IUCN’s paper has mentioned that well-managed trophy hunting, which occurs in the numerous parts of the world, can produce some much-needed incentives and revenue for the government and allow private and community landowners to sustain and restore wildlife as land use and engineer conservation actions, including anti-poaching interventions. Trophy hunting can provide much needed income, jobs, and other vital economic and social benefits to indigenous and local communities in places where these benefits are frequently rare. Numerous indigenous and local communities have decided to resort to trophy hunting as a means to conserve wildlife and improve sustainable livelihoods.



The said paper mentioned that the prices paid for the hunts have huge variations, from hundreds to hundreds of thousands of (US) dollars, and feature substantial revenue flow from developed to developing countries.

It was suggested that poor trophy hunting practices, either within the EU or in other countries, can be improved through sustained engagement, support for responsible national agencies to improve governance frameworks, and on-the-ground management. However, viable alternative long-term livelihood provisions and conservation incentives must be identified if initiatives to either prohibit or restrict trophy hunting should be exercised.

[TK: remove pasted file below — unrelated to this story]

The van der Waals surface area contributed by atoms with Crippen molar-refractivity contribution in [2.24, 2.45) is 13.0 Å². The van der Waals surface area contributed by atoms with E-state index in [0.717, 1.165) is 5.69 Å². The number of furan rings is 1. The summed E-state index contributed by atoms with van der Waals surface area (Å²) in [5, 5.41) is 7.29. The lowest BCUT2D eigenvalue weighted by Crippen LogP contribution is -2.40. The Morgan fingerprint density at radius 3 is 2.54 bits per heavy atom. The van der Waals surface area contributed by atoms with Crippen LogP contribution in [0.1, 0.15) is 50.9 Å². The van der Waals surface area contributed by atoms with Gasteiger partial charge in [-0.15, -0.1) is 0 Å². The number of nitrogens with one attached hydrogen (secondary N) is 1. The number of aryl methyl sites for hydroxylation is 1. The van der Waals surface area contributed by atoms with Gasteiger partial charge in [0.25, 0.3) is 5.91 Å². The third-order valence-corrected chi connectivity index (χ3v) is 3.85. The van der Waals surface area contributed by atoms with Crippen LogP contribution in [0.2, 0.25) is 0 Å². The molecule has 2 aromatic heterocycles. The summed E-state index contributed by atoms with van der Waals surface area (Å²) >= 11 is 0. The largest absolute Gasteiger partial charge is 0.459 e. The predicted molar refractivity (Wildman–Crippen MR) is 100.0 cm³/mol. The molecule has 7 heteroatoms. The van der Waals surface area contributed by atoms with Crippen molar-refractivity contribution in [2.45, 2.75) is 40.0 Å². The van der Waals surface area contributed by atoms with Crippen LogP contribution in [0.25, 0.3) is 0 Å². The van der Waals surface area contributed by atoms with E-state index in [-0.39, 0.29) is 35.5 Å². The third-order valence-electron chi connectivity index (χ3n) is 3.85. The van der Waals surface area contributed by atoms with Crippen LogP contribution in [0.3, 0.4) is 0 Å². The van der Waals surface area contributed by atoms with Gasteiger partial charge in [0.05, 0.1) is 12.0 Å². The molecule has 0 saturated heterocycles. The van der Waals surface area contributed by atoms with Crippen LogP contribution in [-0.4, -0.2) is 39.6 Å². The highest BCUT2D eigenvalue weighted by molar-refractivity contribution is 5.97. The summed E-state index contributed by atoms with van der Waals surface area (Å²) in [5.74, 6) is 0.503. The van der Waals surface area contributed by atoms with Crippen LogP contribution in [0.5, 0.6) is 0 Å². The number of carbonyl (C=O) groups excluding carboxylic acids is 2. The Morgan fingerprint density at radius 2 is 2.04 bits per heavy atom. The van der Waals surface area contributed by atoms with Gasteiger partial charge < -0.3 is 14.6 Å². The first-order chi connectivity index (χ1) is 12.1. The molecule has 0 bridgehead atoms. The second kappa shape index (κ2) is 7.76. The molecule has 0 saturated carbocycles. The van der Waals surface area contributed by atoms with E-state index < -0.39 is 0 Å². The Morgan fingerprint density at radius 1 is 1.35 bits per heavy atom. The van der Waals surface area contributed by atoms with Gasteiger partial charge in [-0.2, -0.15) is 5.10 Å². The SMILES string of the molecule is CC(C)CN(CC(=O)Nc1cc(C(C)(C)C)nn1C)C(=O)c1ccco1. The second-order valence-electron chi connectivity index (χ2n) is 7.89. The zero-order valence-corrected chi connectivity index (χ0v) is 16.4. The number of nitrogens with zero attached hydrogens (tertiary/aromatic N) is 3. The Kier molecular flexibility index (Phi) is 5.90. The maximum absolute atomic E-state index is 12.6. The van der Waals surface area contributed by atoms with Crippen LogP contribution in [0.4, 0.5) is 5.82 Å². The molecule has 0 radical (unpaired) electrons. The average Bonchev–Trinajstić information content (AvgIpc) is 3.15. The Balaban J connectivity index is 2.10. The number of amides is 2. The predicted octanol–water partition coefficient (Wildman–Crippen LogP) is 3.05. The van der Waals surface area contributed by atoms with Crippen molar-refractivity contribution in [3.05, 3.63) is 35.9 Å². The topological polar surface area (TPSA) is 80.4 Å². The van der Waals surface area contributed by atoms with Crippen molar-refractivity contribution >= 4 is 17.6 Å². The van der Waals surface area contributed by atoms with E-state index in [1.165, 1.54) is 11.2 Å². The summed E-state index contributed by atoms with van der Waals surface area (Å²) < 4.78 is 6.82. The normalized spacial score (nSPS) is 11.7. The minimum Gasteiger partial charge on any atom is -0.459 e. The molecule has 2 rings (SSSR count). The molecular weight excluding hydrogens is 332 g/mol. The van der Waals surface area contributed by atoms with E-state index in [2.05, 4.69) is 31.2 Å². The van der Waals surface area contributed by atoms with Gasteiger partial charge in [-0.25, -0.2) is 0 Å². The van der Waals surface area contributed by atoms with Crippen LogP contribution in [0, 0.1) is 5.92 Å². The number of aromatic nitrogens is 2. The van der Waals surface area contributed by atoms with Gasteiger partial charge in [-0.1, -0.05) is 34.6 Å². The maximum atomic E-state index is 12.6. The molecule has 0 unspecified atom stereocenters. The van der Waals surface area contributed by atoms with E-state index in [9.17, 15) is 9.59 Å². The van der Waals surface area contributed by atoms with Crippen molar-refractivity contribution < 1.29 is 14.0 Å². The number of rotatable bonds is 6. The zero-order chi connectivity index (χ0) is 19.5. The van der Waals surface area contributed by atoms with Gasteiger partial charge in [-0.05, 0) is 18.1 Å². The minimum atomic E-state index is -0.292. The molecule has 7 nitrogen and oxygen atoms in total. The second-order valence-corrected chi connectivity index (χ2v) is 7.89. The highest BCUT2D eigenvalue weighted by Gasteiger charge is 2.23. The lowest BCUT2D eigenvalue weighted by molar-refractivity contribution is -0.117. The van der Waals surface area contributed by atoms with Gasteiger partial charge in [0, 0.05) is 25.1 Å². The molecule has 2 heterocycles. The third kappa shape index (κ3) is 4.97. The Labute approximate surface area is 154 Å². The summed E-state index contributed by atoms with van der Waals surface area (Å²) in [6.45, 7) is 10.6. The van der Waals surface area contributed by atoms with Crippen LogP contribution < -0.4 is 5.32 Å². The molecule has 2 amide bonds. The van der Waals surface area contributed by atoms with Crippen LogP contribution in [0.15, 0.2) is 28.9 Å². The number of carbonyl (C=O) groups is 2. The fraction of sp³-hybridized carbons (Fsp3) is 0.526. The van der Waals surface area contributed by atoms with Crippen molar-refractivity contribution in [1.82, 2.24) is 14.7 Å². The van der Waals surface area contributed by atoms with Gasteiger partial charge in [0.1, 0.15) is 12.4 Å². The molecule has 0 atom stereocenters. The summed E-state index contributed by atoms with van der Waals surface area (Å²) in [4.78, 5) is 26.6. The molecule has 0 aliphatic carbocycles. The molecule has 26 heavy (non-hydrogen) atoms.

Strong scrutiny of hunting because of bad examples has been tied with numerous confusions and misinformation about hunting’s nature:

1.) Trophy hunting is synonymous with “canned” hunting;

2.) It is illegal;

3.) It generates declines of iconic species such as elephants, rhinos, and lions; and

4.) Photographic tourism can readily replace trophy hunting.

None of these statements are accurate, yet these would generate calls to either end or limit trophy hunting by restricting hunting's national level licensing or the import of hunting trophies.

Media and decision-makers have the tendency to frequently blend canned hunting with trophy hunting; however, canned hunting would only represent a very minute fragment of hunting. In fact, canned hunting has been condemned by an existing IUCN policy (IUCN Recommendation 3.093, “Application of the IUCN Sustainable Use Policy to sustainable consumptive use of wildlife and recreational hunting in southern Africa”)


Photo by: David Willman via 123rf


Trophy hunting would frequently be deemed as a legal and regulated activity under programs exercised by government wildlife agencies, protected area managers, indigenous and local community bodies, private landowners, or conservation/ development organizations.

Landowners and managers should deal with “hunting operators” to decide who will be awarded the hunting right, while an operator should secure the contracts with clients overseas and preside the hunting trips. The hunter’s payment should cover:

1.) The operator’s costs;

2.) Payment to the local entity; and

3.) “Official” government payments of different kinds that will help finance wildlife management and conservation activities.